This week’s snow and ice has reduced some legislative committees to skeleton crews.
On Wednesday, the Senate Energy, Natural Resources and Marine Waters committee approved three bills with just one member present, the chairman.
Sen. Kevin Ranker cast the only vote on the three measures, declared them approved subject to signatures, and then said: “We’re going to take a quick break while I have a caucus with myself.”
“Subject to signatures” is the key phrase. Quick civics lesson: As you might expect, one vote alone won’t pass a bill out of committee. It needs a majority of members of the committee. But they don’t have to be there for the vote; they can sign the bill later.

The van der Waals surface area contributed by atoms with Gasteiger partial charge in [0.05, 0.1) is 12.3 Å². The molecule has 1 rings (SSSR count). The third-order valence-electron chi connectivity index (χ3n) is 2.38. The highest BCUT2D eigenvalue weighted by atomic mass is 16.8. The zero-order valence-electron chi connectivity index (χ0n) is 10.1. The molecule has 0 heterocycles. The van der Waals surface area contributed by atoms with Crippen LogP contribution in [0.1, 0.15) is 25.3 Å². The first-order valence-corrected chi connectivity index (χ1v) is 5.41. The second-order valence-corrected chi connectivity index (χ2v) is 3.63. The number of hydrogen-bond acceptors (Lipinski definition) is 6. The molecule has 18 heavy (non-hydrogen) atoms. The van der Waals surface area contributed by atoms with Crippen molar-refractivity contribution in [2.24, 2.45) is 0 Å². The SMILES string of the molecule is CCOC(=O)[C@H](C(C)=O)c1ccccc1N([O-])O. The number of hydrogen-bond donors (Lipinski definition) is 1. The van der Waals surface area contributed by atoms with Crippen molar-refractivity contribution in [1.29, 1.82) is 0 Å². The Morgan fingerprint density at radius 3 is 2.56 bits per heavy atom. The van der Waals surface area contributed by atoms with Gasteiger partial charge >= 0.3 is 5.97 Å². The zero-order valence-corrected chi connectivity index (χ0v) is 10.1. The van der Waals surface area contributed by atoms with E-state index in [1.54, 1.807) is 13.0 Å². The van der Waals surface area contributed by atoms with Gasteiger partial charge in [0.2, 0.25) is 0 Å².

The other members soon showed up, and Ranker says they have signed the bills.
“The reality is these bills aren’t passed until we have the signatures on the nameplate,” he said.
The Orcas Island Democrat said he had previously talked to the members about their views on the issues.
Ranker’s isn’t the only committee to take voice votes with less than a majority of members present. Democratic Sen. Craig Pridemore‘s Government Operations committee did so today with three members after Republican Sen. Pam Roach left, hoping the lack of a quorum would block a vote on a bill.
Turns out for committee action to be halted for lack of a quorum, someone on the committee has to make a challenge. Nobody did.